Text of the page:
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Volume 461 Issue 7266, 15 October 2009

Asymmetric division of radial glial progenitors accounts for nearly all neurogenesis in the developing mammalian neocortex. A study of the mouse neocortex shows that this process is regulated by asymmetric inheritance of centrosomes, the main microtubule organizing centres in animal cells, which are intrinsically asymmetrical, made up of older (red in the graphic) and younger (yellow) centrioles. Daughter cells receiving the older of the two centrioles in the main remain in the ventricular zone of the brain’s neocortex to replenish the progenitor pool, while daughter cells receiving the new, duplicated centriole (shown green) tend to migrate into the cortex to differentiate into neurons. Cover graphic: Bokelman & Probst/Xavier Studio.



  • Editorial |

    If clinical psychology in the United States wants to remain viable and relevant in today's health systems, it needs to publicly embrace science.

  • Editorial |

    Without forward planning, the billions of dollars in the US stimulus package will go to long-term waste.

  • Editorial |

    What to do when you are interviewed for an unscientific documentary.

Research Highlights

Journal Club


News Feature

  • News Feature |

    Researchers have engineered more than 30 strains of 'smart mice', revealing possible ways to boost human brains. But, as Jonah Lehrer finds, cognitive enhancement may come at a cost.

    • Jonah Lehrer
  • News Feature |

    Neurosurgeons have unparalleled access to the human brain. Now they are teaming up with basic researchers to work out what makes it unique, finds Alison Abbott.

    • Alison Abbott
  • News Feature |

    Geological faults are not behaving as scientists once expected. Glennda Chui reports on efforts to forge a new understanding of quake behaviour.

    • Glennda Chui



  • Opinion |

    More money for science is always good. Or is it? Six experts tell Nature what concerns them most about the US stimulus spending and suggest ways to ensure that it benefits research and society in the long term.

  • Opinion |

    The 'Polymath Project' proved that many minds can work together to solve difficult mathematical problems. Timothy Gowers and Michael Nielsen reflect on the lessons learned for open-source science.

    • Timothy Gowers
    • Michael Nielsen
  • Opinion |

    Google Wave is the kind of open-source online collaboration tool that should drive scientists to wire their research and publications into an interactive data web, says Cameron Neylon.

    • Cameron Neylon

Books & Arts

  • Books & Arts |

    Neuroscientists should worry less about testing abstract qualities such as beauty, and work with art historians towards a concrete understanding of types of viewing, argues Martin Kemp.

    • Martin Kemp
  • Books & Arts |

    A classic neurology text written 100 years ago still provides the core principles for linking the anatomy of the cerebral cortex to its functions today, explains Jacopo Annese.

    • Jacopo Annese
  • Books & Arts |

    After completing simultaneous doctorates in physics and chemistry, Harry Kloor became a space-exploration consultant and film-maker. As his three-dimensional animated feature Quantum Quest — made with real footage from the Cassini spacecraft — is previewed in New York, Kloor shares his thoughts on manned space flight and the use of prizes to motivate adventurous science.

    • Jascha Hoffman

News & Views

  • News & Views |

    Male and female fruitflies use pheromones to flaunt their species identity and gender as they court amid other fruitfly species. The grammar of this chemical language is surprisingly sophisticated.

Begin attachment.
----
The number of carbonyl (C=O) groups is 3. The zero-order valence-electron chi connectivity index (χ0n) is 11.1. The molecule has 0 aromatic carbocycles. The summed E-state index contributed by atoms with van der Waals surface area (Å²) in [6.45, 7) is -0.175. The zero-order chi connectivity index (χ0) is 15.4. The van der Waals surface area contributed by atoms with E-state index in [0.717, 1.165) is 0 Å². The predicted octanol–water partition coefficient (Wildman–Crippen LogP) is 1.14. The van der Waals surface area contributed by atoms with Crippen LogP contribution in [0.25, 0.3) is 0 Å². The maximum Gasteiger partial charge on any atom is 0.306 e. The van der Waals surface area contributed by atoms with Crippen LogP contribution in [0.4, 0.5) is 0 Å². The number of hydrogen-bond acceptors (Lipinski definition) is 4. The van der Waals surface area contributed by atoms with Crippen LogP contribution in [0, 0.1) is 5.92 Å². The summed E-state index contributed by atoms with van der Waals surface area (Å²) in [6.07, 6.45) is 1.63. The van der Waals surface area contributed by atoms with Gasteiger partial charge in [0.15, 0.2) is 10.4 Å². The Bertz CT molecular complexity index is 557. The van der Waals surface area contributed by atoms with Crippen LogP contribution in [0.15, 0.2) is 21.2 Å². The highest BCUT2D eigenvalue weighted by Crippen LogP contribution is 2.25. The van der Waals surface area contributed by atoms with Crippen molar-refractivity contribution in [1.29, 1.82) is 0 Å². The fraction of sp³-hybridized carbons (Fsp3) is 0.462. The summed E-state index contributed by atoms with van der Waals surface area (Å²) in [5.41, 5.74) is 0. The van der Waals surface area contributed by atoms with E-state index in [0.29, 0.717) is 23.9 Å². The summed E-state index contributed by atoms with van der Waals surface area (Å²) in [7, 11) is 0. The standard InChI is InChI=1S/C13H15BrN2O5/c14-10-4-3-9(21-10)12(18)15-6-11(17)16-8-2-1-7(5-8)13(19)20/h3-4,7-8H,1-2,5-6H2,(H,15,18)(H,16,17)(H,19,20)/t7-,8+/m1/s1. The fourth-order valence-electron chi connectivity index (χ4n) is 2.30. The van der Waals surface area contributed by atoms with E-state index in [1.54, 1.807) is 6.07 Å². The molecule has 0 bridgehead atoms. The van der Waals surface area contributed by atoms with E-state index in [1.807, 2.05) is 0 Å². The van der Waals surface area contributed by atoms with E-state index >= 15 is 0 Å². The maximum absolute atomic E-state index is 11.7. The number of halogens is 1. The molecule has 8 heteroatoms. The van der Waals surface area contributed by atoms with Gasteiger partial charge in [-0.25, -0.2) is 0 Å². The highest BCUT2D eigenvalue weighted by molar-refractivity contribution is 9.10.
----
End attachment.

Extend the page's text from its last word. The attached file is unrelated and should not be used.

• Nicolas Gompel
    • Benjamin Prud'homme
  • News & Views |

    Determining the magnetic charge of monopoles in a crystalline host seemed a mountain too high for physicists to climb. An experiment based on Wien's theory of electrolytes has now measured its value.

    • Shivaji Sondhi
  • News & Views |

    Neurons known as place cells encode spatial information that is needed to guide an animal's movement. Nearly 40 years after these cells were discovered, neuroscience gets a look at their internal dynamics.

    • Douglas Nitz
  • News & Views |

    Many of the best methods available for monitoring biological binding events can't be used in a diverse range of clinical samples. An ultrasensitive assay based on magnetic signals overcomes this problem.

    • Ilia Fishbein
    • Robert J. Levy
  • News & Views |

    When a stem cell divides, one sister cell differentiates and the other retains its stem-cell identity. Differences in the age of an organelle — the centriole — inherited at cell division may determine these differing fates.

    • Tim Stearns
  • News & Views |

    Quasicrystals have a host of unusual physical properties. These intermediates between amorphous solids and regular crystalline materials can now be made to self-assemble from nanoparticles.

    • Alfons van Blaaderen

News and Views Q&A

  • News and Views Q&A |

    The neurodegenerative disorder Alzheimer's disease is becoming more prevalent in ageing populations worldwide. The identification of effective treatments will require a better understanding of the physiological mechanisms involved, and innovative approaches to drug development and evaluation.

    • Lennart Mucke


Review Article


  • Article |

    As we navigate, spatial information is encoded in both rate and temporal codes by place cells located in the hippocampus. To investigate the origin of these codes, the intracellular dynamics of place cells are now measured in vivo in awake mice navigating a virtual-reality environment. Three subthreshold signatures of place fields are identified that underlie the primary features of place-cell rate and temporal codes.

    • Christopher D. Harvey
    • Forrest Collman
    • David W. Tank
  • Article |

    Radial glia progenitors divide asymmetrically in the ventricular zone (VZ) of the developing neocortex to produce both self-renewing radial glia and differentiating cells. The latter will then leave the VZ whereas the renewing radial glia progenitors stay to divide further, but the mechanisms underlying these differences in behaviour are unclear. Asymmetric inheritance of centrosomes is now shown to regulate the differential behaviour of renewing progenitors in the embryonic mouse neocortex.

    • Xiaoqun Wang
    • Jin-Wu Tsai
    • Song-Hai Shi


  • Letter |

    Magnetic counterparts to electric charges and currents have proved elusive. However, it was recently proposed that magnetic charges can exist in a certain type of material termed 'spin ice'. Here, experimental measurements prove that magnetic charges can indeed exist in such a material and have measurable currents, thus establishing an instance of perfect symmetry between electricity and magnetism.

    • S. T. Bramwell
    • S. R. Giblin
    • T. Fennell
  • Letter |

    One of the most counterintuitive fundamental properties of quantum mechanics is non-locality, which manifests itself as correlations between spatially separated parts of a quantum system. Although experimental tests of non-locality (Bell inequalities) have been successfully conducted with pairwise entangled photons, similar demonstrations using electrons have so far not been possible. The realization of a Y-shaped tunable Cooper pair splitter, to split entangled electrons on demand, brings this one step closer.